Mike Nowatzki reports for Forum News Service. He can be reached at (701) 255-5607.
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BISMARCK — Despite delays caused by protesters, the North Dakota leg of the four-state Dakota Access Pipeline was 87 percent complete at the end of September, up from 68 percent in August, according to the monthly construction report filed with the state Public Service Commission late Wednesday, Oct. 5.
BISMARCK — An elementary school was on lockdown and authorities were blocking the main road into St. Anthony on Wednesday to prevent Dakota Access Pipeline protesters from passing through the small town to get to pipeline construction sites, a Morton County spokeswoman said.
BISMARCK — Taxable sales and purchases fell to their lowest second-quarter level since 2010 in North Dakota as reduced oil activity and low commodity prices continued to push the key economic indicator to pre-oil boom levels, state Tax Commissioner Ryan Rauschenberger said Wednesday, Oct. 5.
BISMARCK — Dozens of Dakota Access Pipeline opponents briefly turned North Dakota's second gubernatorial debate into a protest rally Monday, erupting into shouts and heckles after the three candidates opined on whether the pipeline was properly permitted and should be completed. About 15 minutes into the hour-long debate sponsored by the North Dakota Newspaper Association, an unidentified woman rose from her seat and started down the aisle toward the Belle Mehus Auditorium stage, leading about 50 protesters in a coordinated chant of "Mni Wiconi! Water is life!"
BISMARCK — A judge has dismissed a lawsuit that sought to end North Dakota's membership in a multistate group that develops tests aligned with the Common Core education standards, but the state is withdrawing anyway as it prepares to adopt revised academic standards and testing to match.
NEAR CANNON BALL, N.D. — For camp leader Everett Iron Eyes Sr., the sea of tents, teepees and vehicles dotting the landscape along the Cannonball River represents a concerned people expressing their free speech rights to stop a crude oil pipeline they fear will spoil their water supply and disturb sacred sites.
BISMARCK — Less than six years after North Dakota residents voted to sock away oil and gas tax collections for future generations, the Legacy Fund has topped $4 billion in value, a "phenomenal" feat the state's chief investment officer said speaks to the state's fiscal conservatism. The pile of unencumbered cash presents a tempting option for state lawmakers who face a bleak budget situation when they convene in January. But House Majority Leader Al Carlson, R-Fargo, said the Legislature must be "very cautious" about dipping into the trust fund's earnings.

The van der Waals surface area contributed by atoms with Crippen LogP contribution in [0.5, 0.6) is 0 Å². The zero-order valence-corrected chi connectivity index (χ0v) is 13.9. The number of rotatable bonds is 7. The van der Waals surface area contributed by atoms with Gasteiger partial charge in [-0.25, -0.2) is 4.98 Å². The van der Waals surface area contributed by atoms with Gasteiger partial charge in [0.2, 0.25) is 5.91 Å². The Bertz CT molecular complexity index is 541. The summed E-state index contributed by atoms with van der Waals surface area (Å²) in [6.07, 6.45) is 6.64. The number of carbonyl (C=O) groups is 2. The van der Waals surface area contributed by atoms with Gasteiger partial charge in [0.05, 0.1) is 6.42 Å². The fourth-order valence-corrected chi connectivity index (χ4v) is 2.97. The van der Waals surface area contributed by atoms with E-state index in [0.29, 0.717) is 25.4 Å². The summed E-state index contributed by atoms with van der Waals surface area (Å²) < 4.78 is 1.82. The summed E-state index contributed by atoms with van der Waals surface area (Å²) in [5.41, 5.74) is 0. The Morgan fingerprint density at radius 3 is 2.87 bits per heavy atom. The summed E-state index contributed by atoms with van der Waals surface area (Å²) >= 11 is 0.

BISMARCK — A ballot measure aimed at expanding the rights of North Dakota crime victims and listing them in the state constitution would cost taxpayers nearly $2 million per year, according to an estimate presented to lawmakers Thursday. Marsy's Law for North Dakota spokeswoman Lacee Anderson disagreed with the fiscal note, saying it wrongly assumes all crime victims will opt for notification services. "It assumes there's going to be more people signing up, which we haven't seen in other states," she said.
BISMARCK — The North Dakota Department of Trust Lands continues to make changes recommended in three critical audits released earlier this year, getting approval Thursday, Sept. 29, to reduce its number of deputy commissioners from two to one and having a consultant review its business processes. The state auditor's office made 59 recommendations in three separate audits released in February and April that that found bookkeeping errors, raised ethical concerns and identified shortcomings in how the agency handled the state's oil impact grant and unclaimed property programs.
BISMARCK — Despite more than $1 billion in agency budget cuts and planned fund transfers, North Dakota's general fund budget is still on track to end the biennium with a negative balance, the state's budget director said Thursday, Sept. 29.